Young @ Heart begins with a vast crowd on their feet, cheering a performance we haven't seen. The crowd is exultant, young, excited; the performers are a group of senior citizens called the Young at Heart Chorus. Their repertoire is varied; their average age is 80. Over the past several years they've toured internationally, acclaimed for their renditions of modern pop and rock songs, all under the guidance of their musical director Bob Cillman.
Directed by Stephen Walker, Young @ Heart follows the chorus through the rehearsals and gigs leading up to the chorus's new big show -- which they have just seven weeks to prepare for. And at once, Young@Heart takes all the standard-issue concerns of the touring band documentary -- creative differences, struggles with the material, preparation and publicity -- and reframes them all in a very different context. The members of Young at Heart aren't looking to become stars or even make a living with their music -- so why exactly are they doing it? And, more bluntly, are the crowds that come out to their shows and tours -- as they cover material from The Clash and Coldplay and Outkast and more -- laughing with the chorus, or at them? Eileen Hall, a 92-year old veteran of the troupe notes how in the chorus's early days, "We used to sing songs like ""Yes, We Have No Bananas." ..." Now, the massed members listen intently as Cilman pitches them a new number, Sonic Youth's "Schizophrenia." This is not music made for the senior set; as the raging, jet-engine guitar solo peels off to the stratosphere, you can see the trepidation on the faces of the group. Or when Bob presents Allen Toussaint's "Yes We Can Can" as a possible number, the lyrics -- a seemingly endless repetition of "Yes we can, can" with a syncopated, shuffling beat -- seem to daze and confuse the chorus as they listen along. (Walker really doesn't dig too deep into the quandary at the heart of the chorus's song selections -- are Cilman's song choices for the chorus expressive and inventive, or tyrannical and perverse?) But later, as the big show draws near, and Bob's thinking about pulling "Yes We Can Can" from the new show, a member of the chorus steps up and says that no, they can handle the song and they like the number, and that it's Cilman's job to push them: "You can't scrap it; we'll throw you out if you scrap it." And as the band prepares for the show, we see music video-style filmed segments of some of their greatest hits -- "I Wanna Be Sedated," "Road to Nowhere," "Golden Years" -- demonstrating that the chorus indeed has chops, and bring real life to songs that, in many ways, seem a little elderly in and of themselves.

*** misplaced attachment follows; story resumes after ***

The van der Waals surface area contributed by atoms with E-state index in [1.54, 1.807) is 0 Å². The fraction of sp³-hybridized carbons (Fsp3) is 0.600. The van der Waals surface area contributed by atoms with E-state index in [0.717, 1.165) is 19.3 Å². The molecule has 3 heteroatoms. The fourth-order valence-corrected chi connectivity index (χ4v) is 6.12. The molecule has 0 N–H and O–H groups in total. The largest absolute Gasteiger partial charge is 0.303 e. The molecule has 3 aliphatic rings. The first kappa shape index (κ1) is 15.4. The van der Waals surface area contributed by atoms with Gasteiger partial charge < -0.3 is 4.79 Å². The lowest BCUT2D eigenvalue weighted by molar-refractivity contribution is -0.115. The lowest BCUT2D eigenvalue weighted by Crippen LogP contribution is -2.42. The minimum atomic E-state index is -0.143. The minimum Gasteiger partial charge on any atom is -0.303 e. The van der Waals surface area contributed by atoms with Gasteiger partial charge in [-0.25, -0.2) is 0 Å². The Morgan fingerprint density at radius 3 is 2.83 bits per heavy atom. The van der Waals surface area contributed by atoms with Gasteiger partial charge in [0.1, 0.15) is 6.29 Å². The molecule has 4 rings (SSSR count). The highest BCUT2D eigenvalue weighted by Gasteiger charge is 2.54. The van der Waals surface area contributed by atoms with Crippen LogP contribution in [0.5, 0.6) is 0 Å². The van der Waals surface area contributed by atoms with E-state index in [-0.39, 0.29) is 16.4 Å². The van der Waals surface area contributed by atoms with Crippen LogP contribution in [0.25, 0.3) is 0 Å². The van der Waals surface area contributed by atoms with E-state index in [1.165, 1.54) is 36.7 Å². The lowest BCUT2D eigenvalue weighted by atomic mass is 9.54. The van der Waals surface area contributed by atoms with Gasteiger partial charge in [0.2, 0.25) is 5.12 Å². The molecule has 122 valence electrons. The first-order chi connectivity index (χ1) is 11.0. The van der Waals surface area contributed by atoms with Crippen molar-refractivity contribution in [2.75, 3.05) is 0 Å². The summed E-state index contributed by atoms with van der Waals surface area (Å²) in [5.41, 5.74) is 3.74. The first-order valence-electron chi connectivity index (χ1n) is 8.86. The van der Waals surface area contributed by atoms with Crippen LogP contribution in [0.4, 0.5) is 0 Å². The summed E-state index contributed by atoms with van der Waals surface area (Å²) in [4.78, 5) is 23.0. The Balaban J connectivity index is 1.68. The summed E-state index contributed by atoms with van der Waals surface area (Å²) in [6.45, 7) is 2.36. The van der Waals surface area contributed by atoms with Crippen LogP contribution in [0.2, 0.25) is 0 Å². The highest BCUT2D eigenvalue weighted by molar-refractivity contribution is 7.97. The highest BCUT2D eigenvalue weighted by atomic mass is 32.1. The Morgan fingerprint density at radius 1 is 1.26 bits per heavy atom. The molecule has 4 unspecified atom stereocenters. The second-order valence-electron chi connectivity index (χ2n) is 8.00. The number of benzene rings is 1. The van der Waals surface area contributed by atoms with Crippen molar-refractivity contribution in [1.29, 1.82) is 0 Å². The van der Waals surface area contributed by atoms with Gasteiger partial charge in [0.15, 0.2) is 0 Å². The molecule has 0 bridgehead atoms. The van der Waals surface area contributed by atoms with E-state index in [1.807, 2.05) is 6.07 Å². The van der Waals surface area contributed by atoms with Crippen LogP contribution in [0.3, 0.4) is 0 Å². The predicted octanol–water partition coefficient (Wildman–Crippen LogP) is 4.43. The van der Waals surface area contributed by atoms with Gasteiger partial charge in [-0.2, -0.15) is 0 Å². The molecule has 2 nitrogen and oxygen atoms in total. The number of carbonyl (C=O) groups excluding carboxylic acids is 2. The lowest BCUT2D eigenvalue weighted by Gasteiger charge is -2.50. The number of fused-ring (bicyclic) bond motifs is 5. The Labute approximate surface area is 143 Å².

Some will object to the invention and artifice of the music video interludes, but they're hardly the biggest area of contention in Young @ Heart. Director Stephen Walker may have had the idea to make a film about the chorus, and he may have had the timing to follow the chorus at what turns out to be a challenging moment in their career, but Walker lacks the judgment or taste to let the story he's filming speak for itself; scene after scene is marred and marked by the most leaden narration imaginable. "Next on Bob's list is James Brown, and it's a whole different story." "Steve Martin is an ex-Marine whose zest for life is nearly mind-blowing." Walker's narration soon becomes the equivalent of that guy who leans over to you during a heat wave and insistently, constantly murmurs "Man, it's hot ... isn't it hot?"